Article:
by Robert N. Pickron, DDS


Age-appropriate treatment and early guidance of permanent tooth eruption

At what age should the orthodontist examine a young patient? The AAO suggests that every child have an orthodontic exam by age 7. Should some patients be examined for hidden problems at an earlier age? If so, what would one look for, and what treatment or advice could be offered?

We all know that it is appropriate to treat a posterior crossbite or a skeletal Class III in the primary or early mixed dentition. But, how many times have you examined a young patient after the eruption of the permanent incisors and found the teeth severely crowded? Ever wondered if there was an alternative, or did you just start drooling at the parent’s anxiety over the appearance of these new large teeth? The superdontist can now save your child. (Just kidding.)

The typical 5-year-old with the perfect primary-tooth smile (no anterior spacing) is probably going to have anterior crowding by the time the permanent incisors erupt. We all know that if spacing is not apparent between the primary incisors, and if normal dental facial growth is not adequate, when we finally examine the child at age 7 the permanent incisors will be severely crowded, with ectopic eruption and maybe lack of gingival attachment. Could this be avoided by early diagnosis and timely advice? What tools would you need to properly diagnose the mouth at this age? What advice could you give to minimize or avoid anterior eruption problems?

A 7-year, 9-month-old patient presented with no complaints other than that the pediatric dentist was concerned about the lack of permanent tooth eruption.

In my practice, we sometimes see a 7- or 8-year-old with straight incisors with blocked-out cuspids, while others have blocked-out incisors with room for cuspids. What happened to create this difference? Is one more desirable than the other? These are questions that I have asked myself and, with your permission, I am prepared to render my thoughts.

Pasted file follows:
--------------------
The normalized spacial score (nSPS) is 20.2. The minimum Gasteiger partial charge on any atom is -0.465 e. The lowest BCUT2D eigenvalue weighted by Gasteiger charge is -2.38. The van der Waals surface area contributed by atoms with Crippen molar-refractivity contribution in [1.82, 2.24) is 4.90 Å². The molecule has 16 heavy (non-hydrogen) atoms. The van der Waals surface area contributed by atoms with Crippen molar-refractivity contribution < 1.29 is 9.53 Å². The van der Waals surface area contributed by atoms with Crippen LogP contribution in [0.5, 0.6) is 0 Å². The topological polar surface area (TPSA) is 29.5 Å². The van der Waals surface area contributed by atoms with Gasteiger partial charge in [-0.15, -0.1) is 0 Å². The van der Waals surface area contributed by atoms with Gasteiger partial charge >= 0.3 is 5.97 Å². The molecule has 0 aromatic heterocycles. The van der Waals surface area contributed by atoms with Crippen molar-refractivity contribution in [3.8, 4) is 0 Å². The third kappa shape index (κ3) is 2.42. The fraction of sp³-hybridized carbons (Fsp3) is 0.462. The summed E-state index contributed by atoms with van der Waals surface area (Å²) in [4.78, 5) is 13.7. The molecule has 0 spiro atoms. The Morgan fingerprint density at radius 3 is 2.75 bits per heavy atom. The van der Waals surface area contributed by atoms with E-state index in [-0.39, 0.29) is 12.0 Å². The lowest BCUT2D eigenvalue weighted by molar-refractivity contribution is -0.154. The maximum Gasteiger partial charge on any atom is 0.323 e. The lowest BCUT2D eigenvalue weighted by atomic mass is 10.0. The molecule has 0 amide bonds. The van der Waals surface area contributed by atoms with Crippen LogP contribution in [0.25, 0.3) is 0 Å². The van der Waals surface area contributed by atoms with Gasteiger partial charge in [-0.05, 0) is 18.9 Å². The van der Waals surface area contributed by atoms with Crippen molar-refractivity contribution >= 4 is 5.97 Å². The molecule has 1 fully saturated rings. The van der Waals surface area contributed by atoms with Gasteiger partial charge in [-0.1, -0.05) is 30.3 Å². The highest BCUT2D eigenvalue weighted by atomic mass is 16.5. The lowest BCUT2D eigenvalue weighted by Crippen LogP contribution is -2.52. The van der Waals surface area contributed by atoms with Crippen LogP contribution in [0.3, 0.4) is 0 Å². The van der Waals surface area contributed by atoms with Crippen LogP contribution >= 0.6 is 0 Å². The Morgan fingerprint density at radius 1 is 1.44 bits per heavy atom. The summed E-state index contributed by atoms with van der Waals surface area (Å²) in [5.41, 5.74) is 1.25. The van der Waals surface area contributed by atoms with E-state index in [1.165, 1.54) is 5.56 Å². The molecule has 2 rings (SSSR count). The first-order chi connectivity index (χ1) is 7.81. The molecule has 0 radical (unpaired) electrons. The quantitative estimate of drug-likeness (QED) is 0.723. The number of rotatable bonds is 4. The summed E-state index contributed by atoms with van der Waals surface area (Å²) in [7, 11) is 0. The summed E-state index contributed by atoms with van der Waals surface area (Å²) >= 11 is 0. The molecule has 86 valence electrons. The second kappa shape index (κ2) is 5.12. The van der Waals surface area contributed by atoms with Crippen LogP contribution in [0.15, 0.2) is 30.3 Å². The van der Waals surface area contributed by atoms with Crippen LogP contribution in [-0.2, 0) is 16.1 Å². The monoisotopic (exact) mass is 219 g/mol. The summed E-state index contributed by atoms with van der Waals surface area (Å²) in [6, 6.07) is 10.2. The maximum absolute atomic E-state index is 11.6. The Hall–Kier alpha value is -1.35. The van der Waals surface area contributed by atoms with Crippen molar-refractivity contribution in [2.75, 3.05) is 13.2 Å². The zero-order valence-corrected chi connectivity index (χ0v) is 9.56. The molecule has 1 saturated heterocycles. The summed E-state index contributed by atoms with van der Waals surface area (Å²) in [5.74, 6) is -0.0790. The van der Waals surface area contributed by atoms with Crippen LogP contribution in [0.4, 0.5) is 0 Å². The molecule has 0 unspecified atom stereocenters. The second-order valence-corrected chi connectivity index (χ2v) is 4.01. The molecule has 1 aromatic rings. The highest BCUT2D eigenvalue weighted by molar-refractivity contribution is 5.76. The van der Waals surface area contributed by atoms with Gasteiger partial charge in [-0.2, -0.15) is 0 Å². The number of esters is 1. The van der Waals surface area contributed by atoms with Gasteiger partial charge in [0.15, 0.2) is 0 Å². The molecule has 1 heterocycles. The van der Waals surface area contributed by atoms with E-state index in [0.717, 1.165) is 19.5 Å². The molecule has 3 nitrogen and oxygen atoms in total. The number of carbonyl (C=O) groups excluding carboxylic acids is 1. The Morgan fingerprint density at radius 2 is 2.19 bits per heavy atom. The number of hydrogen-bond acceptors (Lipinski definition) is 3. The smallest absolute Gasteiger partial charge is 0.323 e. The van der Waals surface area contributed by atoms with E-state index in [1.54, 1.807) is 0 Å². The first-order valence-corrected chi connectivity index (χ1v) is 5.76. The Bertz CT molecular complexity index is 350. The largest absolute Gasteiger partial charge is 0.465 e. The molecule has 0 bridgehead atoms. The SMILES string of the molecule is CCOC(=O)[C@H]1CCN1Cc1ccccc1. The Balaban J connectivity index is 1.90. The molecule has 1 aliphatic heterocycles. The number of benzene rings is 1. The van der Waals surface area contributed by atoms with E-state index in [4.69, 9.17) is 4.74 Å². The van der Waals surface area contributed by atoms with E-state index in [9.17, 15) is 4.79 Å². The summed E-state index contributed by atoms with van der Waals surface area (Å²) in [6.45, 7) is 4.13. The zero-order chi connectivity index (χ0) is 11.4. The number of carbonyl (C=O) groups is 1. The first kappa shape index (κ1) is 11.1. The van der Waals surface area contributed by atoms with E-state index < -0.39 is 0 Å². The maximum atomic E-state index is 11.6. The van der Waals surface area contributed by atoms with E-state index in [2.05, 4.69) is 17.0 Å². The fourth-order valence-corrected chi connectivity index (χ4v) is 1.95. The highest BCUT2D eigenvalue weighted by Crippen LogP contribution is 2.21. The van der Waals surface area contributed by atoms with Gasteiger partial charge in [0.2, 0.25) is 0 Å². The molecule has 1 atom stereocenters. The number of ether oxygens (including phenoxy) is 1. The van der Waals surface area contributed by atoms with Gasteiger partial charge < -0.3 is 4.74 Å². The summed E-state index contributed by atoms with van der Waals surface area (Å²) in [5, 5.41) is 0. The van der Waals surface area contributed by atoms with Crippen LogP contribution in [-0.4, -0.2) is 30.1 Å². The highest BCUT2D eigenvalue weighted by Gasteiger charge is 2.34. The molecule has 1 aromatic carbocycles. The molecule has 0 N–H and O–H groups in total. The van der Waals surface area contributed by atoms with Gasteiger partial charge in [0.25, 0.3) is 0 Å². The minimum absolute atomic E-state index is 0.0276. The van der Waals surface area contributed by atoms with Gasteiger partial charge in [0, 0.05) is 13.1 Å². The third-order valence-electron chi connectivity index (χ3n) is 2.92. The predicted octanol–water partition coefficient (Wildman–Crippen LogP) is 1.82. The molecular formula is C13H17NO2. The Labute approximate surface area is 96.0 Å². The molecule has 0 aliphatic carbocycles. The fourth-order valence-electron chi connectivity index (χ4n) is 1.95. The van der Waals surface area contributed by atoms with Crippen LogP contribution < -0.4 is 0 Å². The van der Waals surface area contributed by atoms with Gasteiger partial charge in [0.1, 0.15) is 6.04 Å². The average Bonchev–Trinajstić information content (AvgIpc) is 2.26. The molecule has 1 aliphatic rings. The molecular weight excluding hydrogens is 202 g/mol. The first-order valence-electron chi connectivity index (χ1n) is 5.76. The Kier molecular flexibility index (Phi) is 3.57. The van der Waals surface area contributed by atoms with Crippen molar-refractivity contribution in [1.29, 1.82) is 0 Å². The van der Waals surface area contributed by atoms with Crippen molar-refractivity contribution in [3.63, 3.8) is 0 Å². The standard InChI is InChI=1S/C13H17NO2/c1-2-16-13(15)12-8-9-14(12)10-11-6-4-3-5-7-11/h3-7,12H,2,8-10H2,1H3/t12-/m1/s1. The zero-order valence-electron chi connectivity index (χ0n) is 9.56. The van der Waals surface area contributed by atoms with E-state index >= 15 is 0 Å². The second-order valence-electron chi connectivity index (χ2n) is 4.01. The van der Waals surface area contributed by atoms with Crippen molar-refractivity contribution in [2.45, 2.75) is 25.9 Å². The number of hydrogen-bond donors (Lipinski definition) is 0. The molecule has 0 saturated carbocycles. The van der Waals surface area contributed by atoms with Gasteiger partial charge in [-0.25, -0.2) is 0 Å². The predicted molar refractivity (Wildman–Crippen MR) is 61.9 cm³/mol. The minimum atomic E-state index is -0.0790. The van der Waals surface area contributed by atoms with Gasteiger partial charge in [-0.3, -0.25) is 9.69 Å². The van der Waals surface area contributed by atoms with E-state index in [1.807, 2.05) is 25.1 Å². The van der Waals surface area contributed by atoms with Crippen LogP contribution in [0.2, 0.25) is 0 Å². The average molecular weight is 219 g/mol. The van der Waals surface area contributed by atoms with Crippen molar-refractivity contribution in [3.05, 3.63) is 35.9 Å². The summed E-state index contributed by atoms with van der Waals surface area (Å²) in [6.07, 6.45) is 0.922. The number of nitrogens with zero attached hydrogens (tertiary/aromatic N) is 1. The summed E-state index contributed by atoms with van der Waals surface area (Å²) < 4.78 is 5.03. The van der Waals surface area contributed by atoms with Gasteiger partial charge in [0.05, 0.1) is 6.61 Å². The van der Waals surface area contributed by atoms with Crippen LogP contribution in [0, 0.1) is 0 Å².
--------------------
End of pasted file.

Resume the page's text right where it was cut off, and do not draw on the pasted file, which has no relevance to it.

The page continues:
I have been an orthodontist for more than 40 years and have become very adept at identifying normal and abnormal conditions in a panoramic x-ray. Granted, I have missed some things over the years because of my inexperience, being in a hurry, not being able to clearly see structures, and poor films. It was the best tool I had, and it was the best I could offer at the age at which the patient presented. I assumed that anterior crowding was inevitable and unavoidable. I could not see what was going on.

University orthodontic programs and private orthodontic practices then and even now do not routinely examine 4- to 6-year-olds, but rather we suggest that the pediatric dentist wait to refer, except in cases of orthopedic problems (such as posterior crossbite or Class III). Many orthodontists and staff are uncomfortable dealing with patients this age.

Anterior front and bottom views of the upper arch.

Today, we have the ability to see what we want to see and to assure the parent that there is nothing that can be done to avoid or minimize problems. But we must see the patient early enough, and we must have a good view of the unerupted teeth to make accurate assumptions about the eruption pattern. The panorex is still my primary tool for giving a patient at any age an orthodontic examination. But now that I have a limited-field CBCT (Kodak 9000C), I have the ability to see more clearly what is happening and to learn from it. And the Kodak 9000 creates less exposure than a panoramic x-ray.

The upper anterior region is most often the area that is most difficult to diagnose from a panoramic x-ray. It is difficult to obtain a good view of the labio-lingual position of unerupted permanent teeth and their relation to the roots of primary and other permanent teeth and the nasopalatine area.